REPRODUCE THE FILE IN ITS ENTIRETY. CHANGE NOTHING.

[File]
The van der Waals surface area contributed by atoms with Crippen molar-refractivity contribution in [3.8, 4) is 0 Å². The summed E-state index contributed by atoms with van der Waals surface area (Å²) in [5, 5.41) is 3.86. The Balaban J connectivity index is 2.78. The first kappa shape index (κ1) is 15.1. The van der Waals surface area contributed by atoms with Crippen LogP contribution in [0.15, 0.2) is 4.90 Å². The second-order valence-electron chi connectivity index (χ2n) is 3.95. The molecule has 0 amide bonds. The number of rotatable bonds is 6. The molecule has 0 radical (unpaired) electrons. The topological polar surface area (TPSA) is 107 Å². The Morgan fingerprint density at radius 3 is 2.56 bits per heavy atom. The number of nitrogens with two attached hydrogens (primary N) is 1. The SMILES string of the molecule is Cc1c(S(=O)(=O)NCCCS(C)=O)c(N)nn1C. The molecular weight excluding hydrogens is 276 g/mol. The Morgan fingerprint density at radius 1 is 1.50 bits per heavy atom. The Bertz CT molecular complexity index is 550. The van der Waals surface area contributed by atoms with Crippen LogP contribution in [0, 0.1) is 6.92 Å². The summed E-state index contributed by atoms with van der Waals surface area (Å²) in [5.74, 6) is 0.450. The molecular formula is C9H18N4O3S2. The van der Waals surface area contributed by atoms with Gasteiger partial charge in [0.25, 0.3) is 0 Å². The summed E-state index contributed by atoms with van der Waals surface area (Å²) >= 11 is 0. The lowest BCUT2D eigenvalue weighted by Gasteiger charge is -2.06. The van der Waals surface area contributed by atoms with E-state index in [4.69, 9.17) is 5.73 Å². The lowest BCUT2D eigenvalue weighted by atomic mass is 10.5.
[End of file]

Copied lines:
The van der Waals surface area contributed by atoms with Crippen molar-refractivity contribution in [3.8, 4) is 0 Å². The summed E-state index contributed by atoms with van der Waals surface area (Å²) in [5, 5.41) is 3.86. The Balaban J connectivity index is 2.78. The first kappa shape index (κ1) is 15.1. The van der Waals surface area contributed by atoms with Crippen LogP contribution in [0.15, 0.2) is 4.90 Å². The second-order valence-electron chi connectivity index (χ2n) is 3.95. The molecule has 0 amide bonds. The number of rotatable bonds is 6. The molecule has 0 radical (unpaired) electrons. The topological polar surface area (TPSA) is 107 Å². The Morgan fingerprint density at radius 3 is 2.56 bits per heavy atom. The number of nitrogens with two attached hydrogens (primary N) is 1. The SMILES string of the molecule is Cc1c(S(=O)(=O)NCCCS(C)=O)c(N)nn1C. The molecular weight excluding hydrogens is 276 g/mol. The Morgan fingerprint density at radius 1 is 1.50 bits per heavy atom. The Bertz CT molecular complexity index is 550. The van der Waals surface area contributed by atoms with Crippen LogP contribution in [0, 0.1) is 6.92 Å². The summed E-state index contributed by atoms with van der Waals surface area (Å²) in [5.74, 6) is 0.450. The molecular formula is C9H18N4O3S2. The van der Waals surface area contributed by atoms with Gasteiger partial charge in [0.25, 0.3) is 0 Å². The summed E-state index contributed by atoms with van der Waals surface area (Å²) >= 11 is 0. The lowest BCUT2D eigenvalue weighted by Gasteiger charge is -2.06. The van der Waals surface area contributed by atoms with E-state index in [4.69, 9.17) is 5.73 Å². The lowest BCUT2D eigenvalue weighted by atomic mass is 10.5.